2010 marks the 70th anniversary of the release of the very first Tom & Jerry cartoon. To mark the occasion, Warner Bros. has released a new Deluxe Anniversary Collection DVD featuring 30 cartoons that span nearly every aspect of the Tom & Jerry legacy. Animation enthusiasts and collectors who have picked up the Spotlight Collection releases will probably be a bit disappointed. However, if you're a fan who just wants some cat-and-mouse antics at a reasonable price, this set is for you.
The cartoons on this set are spread across two discs. The first disc contains 20 cartoons from the Hanna-Barbera theatrical era. The shorts are featured in chronological order and include all seven Academy Award winners and two shorts which were nominated for Academy Awards.
It would be easy to assume that multiple cartoons that just feature a cat and mouse fighting each other would get boring. William Hanna and Joseph Barbera were so inventive in their stories and execution that boredom never sets in. The first disc includes great cartoons like the Academy Award winner "Quiet Please!" where Tom tries to keep Jerry from waking up the slumbering dog Spike.
It also features memorable cartoons that stray from the norm. "Mouse in Manhattan" is a wonderful cartoon that has Jerry touring the sights of New York without Tom. "Johann Mouse," another Academy Award winner, has the duo begrudgingly teaming up to entertain audiences because Jerry dances whenever Tom plays classical music on the piano.
Disc two is a good example of how enduring the characters of Tom & Jerry really are. It's also a good example of how difficult it is to follow Hanna and Barbera's theatrical run. The disc begins with classic sequences from the MGM movies Anchors Aweigh and Dangerous When Wet. The excerpt from Anchors Aweigh is Gene Kelly's memorable dance with Jerry while the excerpt from Dangerous When Wet has Esther Williams swimming with both Tom and Jerry. Three cartoons from the Chuck Jones theatrical era also appear on this disc.
The rest of disc two is primarily made up of TV incarnations of Tom & Jerry. One short cartoon each is featured from The Tom & Jerry Show, The Tom & Jerry Comedy Show, Tom & Jerry Kids, and Tom & Jerry Tales. While there may be some nostalgia involved for those who watched these shows as kids, it may have been a mistake to put them in the same set as the theatrical shorts. These cartoons have their moments but they need to be judged on their own merits. They pale in comparison to any one theatrical short.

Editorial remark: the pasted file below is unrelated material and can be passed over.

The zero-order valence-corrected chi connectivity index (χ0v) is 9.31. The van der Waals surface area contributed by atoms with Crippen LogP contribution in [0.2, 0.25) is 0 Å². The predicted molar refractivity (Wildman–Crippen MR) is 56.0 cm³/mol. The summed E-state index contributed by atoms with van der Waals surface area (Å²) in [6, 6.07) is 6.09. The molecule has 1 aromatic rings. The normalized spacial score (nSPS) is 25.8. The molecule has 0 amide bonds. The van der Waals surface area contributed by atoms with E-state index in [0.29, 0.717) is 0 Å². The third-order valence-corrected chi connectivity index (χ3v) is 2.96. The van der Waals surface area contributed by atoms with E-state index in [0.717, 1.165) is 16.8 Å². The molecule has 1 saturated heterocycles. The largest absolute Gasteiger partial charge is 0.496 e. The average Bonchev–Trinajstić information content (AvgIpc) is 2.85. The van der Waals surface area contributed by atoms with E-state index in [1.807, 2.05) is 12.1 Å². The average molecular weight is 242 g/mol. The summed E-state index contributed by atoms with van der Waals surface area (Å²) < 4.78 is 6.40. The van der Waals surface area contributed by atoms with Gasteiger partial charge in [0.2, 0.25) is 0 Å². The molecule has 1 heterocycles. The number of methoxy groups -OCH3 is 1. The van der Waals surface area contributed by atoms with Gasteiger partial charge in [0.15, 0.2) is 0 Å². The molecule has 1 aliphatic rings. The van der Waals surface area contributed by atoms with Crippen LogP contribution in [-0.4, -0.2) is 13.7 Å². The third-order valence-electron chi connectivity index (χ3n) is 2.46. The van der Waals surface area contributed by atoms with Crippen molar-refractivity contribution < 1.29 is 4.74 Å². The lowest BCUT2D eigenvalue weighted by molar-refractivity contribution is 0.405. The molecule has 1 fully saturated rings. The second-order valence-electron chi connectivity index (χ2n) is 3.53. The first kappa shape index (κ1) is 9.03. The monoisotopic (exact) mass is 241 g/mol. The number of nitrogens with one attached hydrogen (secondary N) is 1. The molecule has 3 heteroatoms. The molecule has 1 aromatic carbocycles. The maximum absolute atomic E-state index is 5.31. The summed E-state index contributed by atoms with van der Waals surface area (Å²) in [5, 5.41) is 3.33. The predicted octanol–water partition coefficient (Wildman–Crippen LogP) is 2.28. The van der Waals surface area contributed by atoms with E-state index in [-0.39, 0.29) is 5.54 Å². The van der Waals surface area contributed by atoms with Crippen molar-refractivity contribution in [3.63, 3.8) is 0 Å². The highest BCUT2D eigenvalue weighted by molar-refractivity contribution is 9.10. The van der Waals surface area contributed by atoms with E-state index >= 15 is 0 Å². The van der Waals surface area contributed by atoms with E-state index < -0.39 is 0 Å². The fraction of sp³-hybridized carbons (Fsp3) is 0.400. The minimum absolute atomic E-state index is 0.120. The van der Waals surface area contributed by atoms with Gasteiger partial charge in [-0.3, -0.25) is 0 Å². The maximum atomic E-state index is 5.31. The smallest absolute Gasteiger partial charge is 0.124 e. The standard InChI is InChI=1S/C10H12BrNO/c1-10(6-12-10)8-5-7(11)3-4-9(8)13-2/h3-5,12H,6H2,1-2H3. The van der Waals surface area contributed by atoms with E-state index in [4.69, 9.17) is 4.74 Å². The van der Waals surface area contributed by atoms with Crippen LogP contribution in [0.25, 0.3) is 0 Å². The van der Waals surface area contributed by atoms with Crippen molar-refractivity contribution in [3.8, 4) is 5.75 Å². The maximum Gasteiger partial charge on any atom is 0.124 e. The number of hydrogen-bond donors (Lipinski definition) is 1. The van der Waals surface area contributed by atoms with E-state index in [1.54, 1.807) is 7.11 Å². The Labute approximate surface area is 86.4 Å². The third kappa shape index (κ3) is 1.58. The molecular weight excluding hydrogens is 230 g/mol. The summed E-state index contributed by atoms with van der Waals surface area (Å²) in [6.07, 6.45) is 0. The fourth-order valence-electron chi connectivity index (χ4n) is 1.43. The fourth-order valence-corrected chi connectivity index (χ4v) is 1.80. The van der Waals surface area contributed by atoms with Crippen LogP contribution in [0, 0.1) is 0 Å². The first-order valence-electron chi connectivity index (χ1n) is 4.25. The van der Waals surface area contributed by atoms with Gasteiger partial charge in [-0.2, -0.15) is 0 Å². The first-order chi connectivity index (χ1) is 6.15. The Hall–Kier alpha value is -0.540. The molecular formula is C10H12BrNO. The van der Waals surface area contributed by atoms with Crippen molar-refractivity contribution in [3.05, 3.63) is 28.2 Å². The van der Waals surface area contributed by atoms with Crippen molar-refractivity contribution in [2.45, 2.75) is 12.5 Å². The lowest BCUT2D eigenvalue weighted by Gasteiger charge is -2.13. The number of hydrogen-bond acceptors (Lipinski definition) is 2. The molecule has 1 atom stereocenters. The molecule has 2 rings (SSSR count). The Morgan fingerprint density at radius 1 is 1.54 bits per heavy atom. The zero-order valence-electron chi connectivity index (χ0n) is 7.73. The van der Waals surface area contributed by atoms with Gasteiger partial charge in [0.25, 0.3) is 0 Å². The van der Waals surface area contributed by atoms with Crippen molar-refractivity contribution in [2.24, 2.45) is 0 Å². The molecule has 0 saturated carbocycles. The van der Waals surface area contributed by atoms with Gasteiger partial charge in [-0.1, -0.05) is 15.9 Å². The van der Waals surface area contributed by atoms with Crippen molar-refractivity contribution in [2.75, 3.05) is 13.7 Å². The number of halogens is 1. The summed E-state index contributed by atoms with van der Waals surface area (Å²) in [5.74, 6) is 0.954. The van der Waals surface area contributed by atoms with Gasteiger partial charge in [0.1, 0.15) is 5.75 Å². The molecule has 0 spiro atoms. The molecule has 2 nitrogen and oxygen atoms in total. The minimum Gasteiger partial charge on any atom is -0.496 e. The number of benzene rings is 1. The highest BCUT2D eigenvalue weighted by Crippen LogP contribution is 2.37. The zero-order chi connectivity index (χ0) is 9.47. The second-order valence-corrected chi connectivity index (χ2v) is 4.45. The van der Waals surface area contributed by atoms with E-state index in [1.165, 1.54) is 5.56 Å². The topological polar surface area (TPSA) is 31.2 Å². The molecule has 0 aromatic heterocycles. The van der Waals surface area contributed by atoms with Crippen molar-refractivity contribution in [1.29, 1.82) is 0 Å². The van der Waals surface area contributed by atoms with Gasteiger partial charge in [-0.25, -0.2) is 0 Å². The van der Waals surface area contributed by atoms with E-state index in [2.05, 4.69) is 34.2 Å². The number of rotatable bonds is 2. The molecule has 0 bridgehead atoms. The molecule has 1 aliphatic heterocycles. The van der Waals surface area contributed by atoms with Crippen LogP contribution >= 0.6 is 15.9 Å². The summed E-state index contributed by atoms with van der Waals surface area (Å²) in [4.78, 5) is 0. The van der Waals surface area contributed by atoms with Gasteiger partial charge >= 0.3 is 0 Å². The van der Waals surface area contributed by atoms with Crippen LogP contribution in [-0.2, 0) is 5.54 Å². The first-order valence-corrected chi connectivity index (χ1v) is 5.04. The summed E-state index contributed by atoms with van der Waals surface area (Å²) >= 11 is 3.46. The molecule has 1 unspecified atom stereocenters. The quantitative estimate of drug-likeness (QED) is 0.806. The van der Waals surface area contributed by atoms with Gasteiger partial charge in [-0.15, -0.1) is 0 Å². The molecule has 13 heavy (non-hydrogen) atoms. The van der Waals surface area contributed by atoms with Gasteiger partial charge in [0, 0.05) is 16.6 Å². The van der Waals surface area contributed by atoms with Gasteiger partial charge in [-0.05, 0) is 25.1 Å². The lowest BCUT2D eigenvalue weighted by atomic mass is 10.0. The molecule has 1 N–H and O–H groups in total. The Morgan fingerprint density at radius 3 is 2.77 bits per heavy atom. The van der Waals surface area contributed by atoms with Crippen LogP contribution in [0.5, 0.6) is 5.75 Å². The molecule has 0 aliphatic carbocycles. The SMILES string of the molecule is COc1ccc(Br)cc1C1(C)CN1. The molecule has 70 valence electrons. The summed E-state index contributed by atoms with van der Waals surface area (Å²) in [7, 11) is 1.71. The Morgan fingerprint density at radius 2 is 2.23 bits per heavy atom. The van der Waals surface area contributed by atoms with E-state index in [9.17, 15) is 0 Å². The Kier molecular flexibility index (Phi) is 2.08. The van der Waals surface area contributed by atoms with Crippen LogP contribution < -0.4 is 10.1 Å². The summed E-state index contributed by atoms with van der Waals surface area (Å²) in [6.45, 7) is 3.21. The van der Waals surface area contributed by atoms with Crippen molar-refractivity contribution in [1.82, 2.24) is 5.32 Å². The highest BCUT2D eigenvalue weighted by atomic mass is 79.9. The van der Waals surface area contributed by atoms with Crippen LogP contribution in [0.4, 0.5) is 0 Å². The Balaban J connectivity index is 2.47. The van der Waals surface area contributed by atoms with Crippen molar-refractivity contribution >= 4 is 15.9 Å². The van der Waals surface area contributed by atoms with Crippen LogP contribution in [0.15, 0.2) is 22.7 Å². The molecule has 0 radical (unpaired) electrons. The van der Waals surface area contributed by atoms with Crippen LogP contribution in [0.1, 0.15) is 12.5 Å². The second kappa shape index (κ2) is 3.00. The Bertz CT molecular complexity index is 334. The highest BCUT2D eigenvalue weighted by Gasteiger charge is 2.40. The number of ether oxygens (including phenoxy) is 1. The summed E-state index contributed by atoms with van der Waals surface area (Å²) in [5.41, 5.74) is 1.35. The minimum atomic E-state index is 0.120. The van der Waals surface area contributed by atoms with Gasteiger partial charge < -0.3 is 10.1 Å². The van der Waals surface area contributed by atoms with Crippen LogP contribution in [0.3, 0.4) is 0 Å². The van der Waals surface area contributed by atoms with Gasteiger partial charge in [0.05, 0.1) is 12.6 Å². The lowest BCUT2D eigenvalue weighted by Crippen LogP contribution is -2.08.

At the same time, it is kind of nice to see most of Tom & Jerry's legacy contained in one set. Disc two also includes the short "The Karate Guard," the final Tom & Jerry cartoon with the involvement of Joseph Barbera (who co-directed, co-wrote, and co-produced it). The only portions of the Tom & Jerry legacy not included in this set are any of the Gene Deitch cartoons, "The Mansion Cat" (the last cartoon with the involvement of William Hanna), and anything from the Tom & Jerry movies. For historical reasons, it is interesting to see how much the duo has evolved and changed over the years.
All of the extras on this set are on disc one. Most of them are trailers except for the documentary "Much Ado About Tom and Jerry" narrated by Peter Thomas. It is a short (~ 19 minutes long) retrospective of the legacy of Tom & Jerry. It's nice and well-made with archival interview footage of William Hanna, Joseph Barbera, and Chuck Jones.
There are two major negatives to be found in this set. The first is in regards to editing. Disc one of the set begins with a disclaimer warning of racially insensitive content and the packaging of the set notes that it is intended for the adult collector. Despite this, the legacy of Tom & Jerry cartoons being edited continues to rear its ugly head. While Lillian Randolph's original voice performance as Mammy Two-Shoes is left intact (including the infamous misspelling of "out" in "Puss Gets The Boot"), all blackface gags are edited out. On previous WB cartoon collections with disclaimers (including various Looney Tunes Golden Collections), the cartoons were presented uncut.
The other major negative of this set regards the treatment of widescreen cartoons. Seven cartoons on the set (four on disc one and three on disc two) are designated as being in widescreen. However, only two cartoons, "The Egg and Jerry" and "Tops With Pops," are actually presented that way. "Touche, Pussycat!" and "That's My Mommy" are presented in the pan-and-scanned versions usually seen on television. The three Chuck Jones cartoons on disc two are designated as widescreen but are not. Since I have not seen these cartoons on anything but TV, I can't confirm if they are really supposed to be widescreen or not.
Tom & Jerry is the only classic cartoon that still appears on Cartoon Network and that should give you an idea of how enduring these characters truly are. While its not without its flaws, the Tom & Jerry Deluxe Anniversary Collection is a good DVD set for casual fans who may not want to invest the money to pick up the Spotlight or Chuck Jones collections. Although the edits will annoy animation enthusiasts, they do make the set family-friendly unless parents object to the original voice of Mammy Two-Shoes. This Tom & Jerry DVD set may not be the ideal, definitive set many have hoped for but remember… another milestone anniversary is just five years away.